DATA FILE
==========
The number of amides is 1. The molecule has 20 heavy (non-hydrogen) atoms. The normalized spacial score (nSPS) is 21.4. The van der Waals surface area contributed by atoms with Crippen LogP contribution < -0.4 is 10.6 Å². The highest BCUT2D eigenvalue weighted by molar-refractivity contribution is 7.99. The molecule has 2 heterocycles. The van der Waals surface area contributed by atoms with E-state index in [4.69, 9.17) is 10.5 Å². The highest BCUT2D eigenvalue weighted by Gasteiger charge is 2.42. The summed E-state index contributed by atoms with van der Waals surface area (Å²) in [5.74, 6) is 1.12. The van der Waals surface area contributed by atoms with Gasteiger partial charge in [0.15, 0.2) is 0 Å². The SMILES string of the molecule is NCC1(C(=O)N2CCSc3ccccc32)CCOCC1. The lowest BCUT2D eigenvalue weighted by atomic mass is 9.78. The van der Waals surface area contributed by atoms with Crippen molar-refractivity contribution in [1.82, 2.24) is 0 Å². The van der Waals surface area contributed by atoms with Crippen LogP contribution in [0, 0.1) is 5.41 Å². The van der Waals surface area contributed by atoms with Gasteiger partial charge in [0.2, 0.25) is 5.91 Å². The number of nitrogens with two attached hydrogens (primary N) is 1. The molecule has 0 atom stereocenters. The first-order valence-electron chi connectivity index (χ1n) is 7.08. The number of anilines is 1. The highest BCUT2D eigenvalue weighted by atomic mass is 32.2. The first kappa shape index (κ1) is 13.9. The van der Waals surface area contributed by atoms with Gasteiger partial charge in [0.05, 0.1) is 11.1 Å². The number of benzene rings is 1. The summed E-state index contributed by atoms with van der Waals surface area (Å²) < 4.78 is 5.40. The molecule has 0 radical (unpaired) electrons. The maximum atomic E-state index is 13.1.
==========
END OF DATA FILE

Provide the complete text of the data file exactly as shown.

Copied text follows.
The number of amides is 1. The molecule has 20 heavy (non-hydrogen) atoms. The normalized spacial score (nSPS) is 21.4. The van der Waals surface area contributed by atoms with Crippen LogP contribution < -0.4 is 10.6 Å². The highest BCUT2D eigenvalue weighted by molar-refractivity contribution is 7.99. The molecule has 2 heterocycles. The van der Waals surface area contributed by atoms with E-state index in [4.69, 9.17) is 10.5 Å². The highest BCUT2D eigenvalue weighted by Gasteiger charge is 2.42. The summed E-state index contributed by atoms with van der Waals surface area (Å²) in [5.74, 6) is 1.12. The van der Waals surface area contributed by atoms with Gasteiger partial charge in [0.15, 0.2) is 0 Å². The SMILES string of the molecule is NCC1(C(=O)N2CCSc3ccccc32)CCOCC1. The lowest BCUT2D eigenvalue weighted by atomic mass is 9.78. The van der Waals surface area contributed by atoms with Crippen molar-refractivity contribution in [1.82, 2.24) is 0 Å². The van der Waals surface area contributed by atoms with Crippen LogP contribution in [0, 0.1) is 5.41 Å². The van der Waals surface area contributed by atoms with Gasteiger partial charge in [0.2, 0.25) is 5.91 Å². The number of nitrogens with two attached hydrogens (primary N) is 1. The molecule has 0 atom stereocenters. The first-order valence-electron chi connectivity index (χ1n) is 7.08. The number of anilines is 1. The highest BCUT2D eigenvalue weighted by atomic mass is 32.2. The first kappa shape index (κ1) is 13.9. The van der Waals surface area contributed by atoms with Gasteiger partial charge in [0.05, 0.1) is 11.1 Å². The number of benzene rings is 1. The summed E-state index contributed by atoms with van der Waals surface area (Å²) < 4.78 is 5.40. The molecule has 0 radical (unpaired) electrons. The maximum atomic E-state index is 13.1.